Humphrey Bogart   

Birth Name: Humphrey DeForest Bogart
Born: January 23, 1899
Died: January 14, 1957

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Humphrey Bogart was one of those few American actors who could claim to be, at one point, the biggest star in the world. He ruled Hollywood from the early 1940s until his death in 1957. He was the founder of the "Rat Pack", an informal club of Hollywood elite which would go on to be the infamous ruling class under the subsequent leadership of Frank Sinatra. During Bogey's reign, though, he called all the shots. His impeccable taste in projects insured his status as he made one critical and financial success after another. His partnership with director John Huston began in 1941 with the film noir classic The Maltese Falcon, and eventually produced his only Academy Award, for The African Queen (winning over Marlon Brando's legendary performance in A Streetcar Named Desire). His first screen appearance with Lauren Bacall in To Have and Have Not (1944) began a string of hit films together and the most celebrated marriage in Hollywood. Of all the tough guys that Bogart played throughout his career, from the cheap gangster dramas of the 1930s through the classic urban thrillers of the 40s and 50s, he will be best remembered for playing Rick Blaine, the grizzled drunk who ultimately sacrificed love for the sake of love in Casablanca. Humphrey Bogart was truly unique, and Hollywood can only dream of having another great star like him again.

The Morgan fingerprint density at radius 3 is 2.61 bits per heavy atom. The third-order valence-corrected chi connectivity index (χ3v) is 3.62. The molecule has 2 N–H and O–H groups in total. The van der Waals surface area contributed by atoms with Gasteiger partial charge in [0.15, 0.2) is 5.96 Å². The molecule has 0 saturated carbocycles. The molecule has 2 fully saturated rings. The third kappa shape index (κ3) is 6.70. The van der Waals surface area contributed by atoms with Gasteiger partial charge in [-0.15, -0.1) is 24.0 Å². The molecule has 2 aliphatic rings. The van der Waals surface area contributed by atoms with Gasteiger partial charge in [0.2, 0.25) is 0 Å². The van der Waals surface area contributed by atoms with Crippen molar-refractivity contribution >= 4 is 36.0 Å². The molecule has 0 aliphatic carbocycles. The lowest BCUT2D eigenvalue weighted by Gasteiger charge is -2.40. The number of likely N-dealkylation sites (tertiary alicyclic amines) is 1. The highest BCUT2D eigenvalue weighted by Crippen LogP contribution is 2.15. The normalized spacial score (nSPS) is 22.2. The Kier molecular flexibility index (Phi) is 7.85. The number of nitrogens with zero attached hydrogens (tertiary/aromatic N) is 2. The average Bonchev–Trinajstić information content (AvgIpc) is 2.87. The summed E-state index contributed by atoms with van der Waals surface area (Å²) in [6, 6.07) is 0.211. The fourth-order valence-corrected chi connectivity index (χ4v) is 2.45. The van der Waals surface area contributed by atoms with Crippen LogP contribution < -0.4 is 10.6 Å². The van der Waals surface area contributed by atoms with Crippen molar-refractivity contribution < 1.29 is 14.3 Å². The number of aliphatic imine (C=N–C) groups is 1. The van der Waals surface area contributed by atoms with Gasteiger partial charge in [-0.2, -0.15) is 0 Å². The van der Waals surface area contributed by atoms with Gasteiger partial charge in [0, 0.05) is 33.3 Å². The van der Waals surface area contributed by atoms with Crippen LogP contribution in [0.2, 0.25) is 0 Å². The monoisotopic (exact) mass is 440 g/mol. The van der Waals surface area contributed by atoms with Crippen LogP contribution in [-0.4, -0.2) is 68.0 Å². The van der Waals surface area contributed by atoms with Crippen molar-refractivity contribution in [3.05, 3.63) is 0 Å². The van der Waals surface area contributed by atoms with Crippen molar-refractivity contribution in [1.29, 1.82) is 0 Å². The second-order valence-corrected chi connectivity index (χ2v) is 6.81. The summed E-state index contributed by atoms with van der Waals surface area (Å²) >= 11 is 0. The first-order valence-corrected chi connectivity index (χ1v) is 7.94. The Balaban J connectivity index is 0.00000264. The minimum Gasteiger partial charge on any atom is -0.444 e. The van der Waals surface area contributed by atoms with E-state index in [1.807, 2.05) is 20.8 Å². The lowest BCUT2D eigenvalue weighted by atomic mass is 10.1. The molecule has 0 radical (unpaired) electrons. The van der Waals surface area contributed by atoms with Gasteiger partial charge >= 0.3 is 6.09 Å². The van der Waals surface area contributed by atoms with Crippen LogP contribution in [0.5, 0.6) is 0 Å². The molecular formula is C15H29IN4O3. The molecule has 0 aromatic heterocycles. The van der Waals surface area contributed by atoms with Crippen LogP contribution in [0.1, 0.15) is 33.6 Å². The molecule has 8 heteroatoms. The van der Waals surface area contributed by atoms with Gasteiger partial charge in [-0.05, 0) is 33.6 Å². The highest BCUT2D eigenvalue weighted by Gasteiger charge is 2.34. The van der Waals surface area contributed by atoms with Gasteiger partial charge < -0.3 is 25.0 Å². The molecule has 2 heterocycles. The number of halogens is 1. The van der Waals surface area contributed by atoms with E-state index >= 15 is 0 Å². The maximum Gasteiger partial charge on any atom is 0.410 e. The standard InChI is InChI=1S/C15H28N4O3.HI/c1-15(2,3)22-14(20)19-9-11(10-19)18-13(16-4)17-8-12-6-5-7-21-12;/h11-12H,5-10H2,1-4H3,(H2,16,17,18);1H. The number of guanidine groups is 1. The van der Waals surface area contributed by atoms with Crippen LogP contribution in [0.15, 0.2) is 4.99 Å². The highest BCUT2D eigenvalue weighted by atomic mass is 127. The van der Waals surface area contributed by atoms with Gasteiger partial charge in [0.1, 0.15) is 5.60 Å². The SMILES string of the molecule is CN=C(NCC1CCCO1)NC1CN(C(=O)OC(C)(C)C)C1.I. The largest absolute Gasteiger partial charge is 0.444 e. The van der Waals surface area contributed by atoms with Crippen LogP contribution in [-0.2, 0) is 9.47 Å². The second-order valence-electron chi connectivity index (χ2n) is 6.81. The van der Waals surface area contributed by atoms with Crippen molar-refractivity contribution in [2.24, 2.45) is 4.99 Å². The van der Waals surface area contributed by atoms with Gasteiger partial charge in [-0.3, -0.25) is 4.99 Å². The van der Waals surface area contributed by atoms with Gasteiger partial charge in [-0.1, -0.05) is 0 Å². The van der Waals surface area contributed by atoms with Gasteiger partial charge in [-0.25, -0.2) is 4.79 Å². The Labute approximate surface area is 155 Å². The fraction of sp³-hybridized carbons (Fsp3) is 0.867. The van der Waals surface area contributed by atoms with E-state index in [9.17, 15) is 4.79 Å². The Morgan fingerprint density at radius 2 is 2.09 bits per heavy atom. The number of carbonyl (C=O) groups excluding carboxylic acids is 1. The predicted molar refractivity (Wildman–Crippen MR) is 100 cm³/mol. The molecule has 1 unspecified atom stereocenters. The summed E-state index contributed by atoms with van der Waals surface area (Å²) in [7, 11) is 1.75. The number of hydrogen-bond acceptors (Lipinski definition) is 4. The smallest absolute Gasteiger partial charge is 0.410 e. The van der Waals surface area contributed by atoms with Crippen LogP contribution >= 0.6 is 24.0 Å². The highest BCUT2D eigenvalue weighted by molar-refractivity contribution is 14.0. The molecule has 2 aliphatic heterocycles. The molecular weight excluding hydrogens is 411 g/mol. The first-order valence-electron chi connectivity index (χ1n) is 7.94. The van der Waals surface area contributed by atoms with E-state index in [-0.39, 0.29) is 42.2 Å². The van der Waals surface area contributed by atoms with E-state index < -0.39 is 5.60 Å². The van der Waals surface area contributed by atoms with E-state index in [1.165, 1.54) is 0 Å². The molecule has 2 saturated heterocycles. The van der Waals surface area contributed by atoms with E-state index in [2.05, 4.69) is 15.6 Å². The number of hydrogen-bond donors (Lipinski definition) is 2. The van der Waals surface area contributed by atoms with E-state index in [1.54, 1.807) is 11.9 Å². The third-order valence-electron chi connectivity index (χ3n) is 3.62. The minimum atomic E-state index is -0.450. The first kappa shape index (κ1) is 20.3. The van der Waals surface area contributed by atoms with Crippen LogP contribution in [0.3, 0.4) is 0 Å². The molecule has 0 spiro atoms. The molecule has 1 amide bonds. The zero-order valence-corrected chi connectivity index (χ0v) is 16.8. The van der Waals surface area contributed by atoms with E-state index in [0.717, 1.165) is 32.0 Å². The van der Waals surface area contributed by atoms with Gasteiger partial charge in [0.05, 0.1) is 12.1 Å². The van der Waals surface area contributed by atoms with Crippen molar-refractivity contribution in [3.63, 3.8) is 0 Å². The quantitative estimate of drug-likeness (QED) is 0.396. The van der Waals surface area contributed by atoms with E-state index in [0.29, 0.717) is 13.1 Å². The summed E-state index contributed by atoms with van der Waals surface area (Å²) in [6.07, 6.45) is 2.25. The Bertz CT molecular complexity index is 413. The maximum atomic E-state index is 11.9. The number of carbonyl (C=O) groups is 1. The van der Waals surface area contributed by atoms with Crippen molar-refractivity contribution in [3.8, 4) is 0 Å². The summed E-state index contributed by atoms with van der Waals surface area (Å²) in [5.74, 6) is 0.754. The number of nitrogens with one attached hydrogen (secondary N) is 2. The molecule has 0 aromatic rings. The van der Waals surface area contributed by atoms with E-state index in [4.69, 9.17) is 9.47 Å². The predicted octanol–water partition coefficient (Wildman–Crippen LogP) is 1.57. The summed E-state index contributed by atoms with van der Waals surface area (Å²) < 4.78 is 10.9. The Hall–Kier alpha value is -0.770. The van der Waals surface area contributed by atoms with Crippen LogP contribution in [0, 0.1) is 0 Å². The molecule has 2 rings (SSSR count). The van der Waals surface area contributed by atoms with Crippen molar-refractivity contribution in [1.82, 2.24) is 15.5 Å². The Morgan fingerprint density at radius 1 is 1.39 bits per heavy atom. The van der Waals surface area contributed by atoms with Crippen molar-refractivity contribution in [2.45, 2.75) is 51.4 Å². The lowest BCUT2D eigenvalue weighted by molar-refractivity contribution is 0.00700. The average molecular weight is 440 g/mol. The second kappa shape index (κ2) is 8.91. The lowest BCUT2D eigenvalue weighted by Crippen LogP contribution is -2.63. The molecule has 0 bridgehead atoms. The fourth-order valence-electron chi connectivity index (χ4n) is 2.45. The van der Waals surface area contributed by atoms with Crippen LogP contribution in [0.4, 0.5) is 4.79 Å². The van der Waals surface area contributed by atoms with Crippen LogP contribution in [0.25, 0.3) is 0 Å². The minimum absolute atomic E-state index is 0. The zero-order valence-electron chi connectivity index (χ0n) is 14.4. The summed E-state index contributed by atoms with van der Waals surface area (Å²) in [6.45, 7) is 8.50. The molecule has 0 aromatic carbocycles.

-- by Matt Heffernan <>

Treasure of the Sierra Madre


The Maltese Falcon

For more information, go to the Internet Movie Database

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